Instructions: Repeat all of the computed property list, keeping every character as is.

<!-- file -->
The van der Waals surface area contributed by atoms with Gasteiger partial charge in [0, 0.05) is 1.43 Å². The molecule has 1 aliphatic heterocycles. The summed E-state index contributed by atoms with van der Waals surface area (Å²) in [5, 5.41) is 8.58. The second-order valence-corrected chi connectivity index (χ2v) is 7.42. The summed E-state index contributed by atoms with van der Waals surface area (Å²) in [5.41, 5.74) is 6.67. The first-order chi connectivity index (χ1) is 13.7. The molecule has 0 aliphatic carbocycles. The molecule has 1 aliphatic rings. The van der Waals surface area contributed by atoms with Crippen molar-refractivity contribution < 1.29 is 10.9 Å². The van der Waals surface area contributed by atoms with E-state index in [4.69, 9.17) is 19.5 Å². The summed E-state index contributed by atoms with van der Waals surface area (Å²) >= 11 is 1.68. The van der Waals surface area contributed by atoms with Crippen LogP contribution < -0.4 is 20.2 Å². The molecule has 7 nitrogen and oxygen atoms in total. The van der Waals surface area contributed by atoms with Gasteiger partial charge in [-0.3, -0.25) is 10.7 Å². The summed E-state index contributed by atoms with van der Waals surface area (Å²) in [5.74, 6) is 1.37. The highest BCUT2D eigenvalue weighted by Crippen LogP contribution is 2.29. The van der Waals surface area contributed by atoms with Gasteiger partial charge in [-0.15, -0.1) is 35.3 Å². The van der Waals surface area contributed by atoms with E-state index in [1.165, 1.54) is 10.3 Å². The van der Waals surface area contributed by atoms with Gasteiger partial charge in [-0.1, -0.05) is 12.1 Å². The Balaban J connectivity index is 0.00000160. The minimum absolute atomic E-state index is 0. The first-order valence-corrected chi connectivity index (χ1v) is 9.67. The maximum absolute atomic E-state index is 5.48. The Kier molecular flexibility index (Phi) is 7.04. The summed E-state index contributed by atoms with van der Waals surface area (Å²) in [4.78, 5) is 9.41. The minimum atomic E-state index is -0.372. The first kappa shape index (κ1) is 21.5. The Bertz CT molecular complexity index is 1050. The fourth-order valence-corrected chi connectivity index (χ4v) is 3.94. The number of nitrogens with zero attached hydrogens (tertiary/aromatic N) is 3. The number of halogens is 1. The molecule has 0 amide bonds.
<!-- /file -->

The van der Waals surface area contributed by atoms with Gasteiger partial charge in [0, 0.05) is 1.43 Å². The molecule has 1 aliphatic heterocycles. The summed E-state index contributed by atoms with van der Waals surface area (Å²) in [5, 5.41) is 8.58. The second-order valence-corrected chi connectivity index (χ2v) is 7.42. The summed E-state index contributed by atoms with van der Waals surface area (Å²) in [5.41, 5.74) is 6.67. The first-order chi connectivity index (χ1) is 13.7. The molecule has 0 aliphatic carbocycles. The molecule has 1 aliphatic rings. The van der Waals surface area contributed by atoms with Crippen molar-refractivity contribution < 1.29 is 10.9 Å². The van der Waals surface area contributed by atoms with E-state index in [4.69, 9.17) is 19.5 Å². The summed E-state index contributed by atoms with van der Waals surface area (Å²) >= 11 is 1.68. The van der Waals surface area contributed by atoms with Crippen LogP contribution < -0.4 is 20.2 Å². The molecule has 7 nitrogen and oxygen atoms in total. The van der Waals surface area contributed by atoms with Gasteiger partial charge in [-0.3, -0.25) is 10.7 Å². The summed E-state index contributed by atoms with van der Waals surface area (Å²) in [5.74, 6) is 1.37. The highest BCUT2D eigenvalue weighted by Crippen LogP contribution is 2.29. The van der Waals surface area contributed by atoms with Gasteiger partial charge in [-0.15, -0.1) is 35.3 Å². The van der Waals surface area contributed by atoms with E-state index in [1.165, 1.54) is 10.3 Å². The van der Waals surface area contributed by atoms with Gasteiger partial charge in [-0.1, -0.05) is 12.1 Å². The Balaban J connectivity index is 0.00000160. The minimum absolute atomic E-state index is 0. The first-order valence-corrected chi connectivity index (χ1v) is 9.67. The maximum absolute atomic E-state index is 5.48. The Kier molecular flexibility index (Phi) is 7.04. The summed E-state index contributed by atoms with van der Waals surface area (Å²) in [4.78, 5) is 9.41. The minimum atomic E-state index is -0.372. The first kappa shape index (κ1) is 21.5. The Bertz CT molecular complexity index is 1050. The fourth-order valence-corrected chi connectivity index (χ4v) is 3.94. The number of nitrogens with zero attached hydrogens (tertiary/aromatic N) is 3. The number of halogens is 1. The molecule has 0 amide bonds.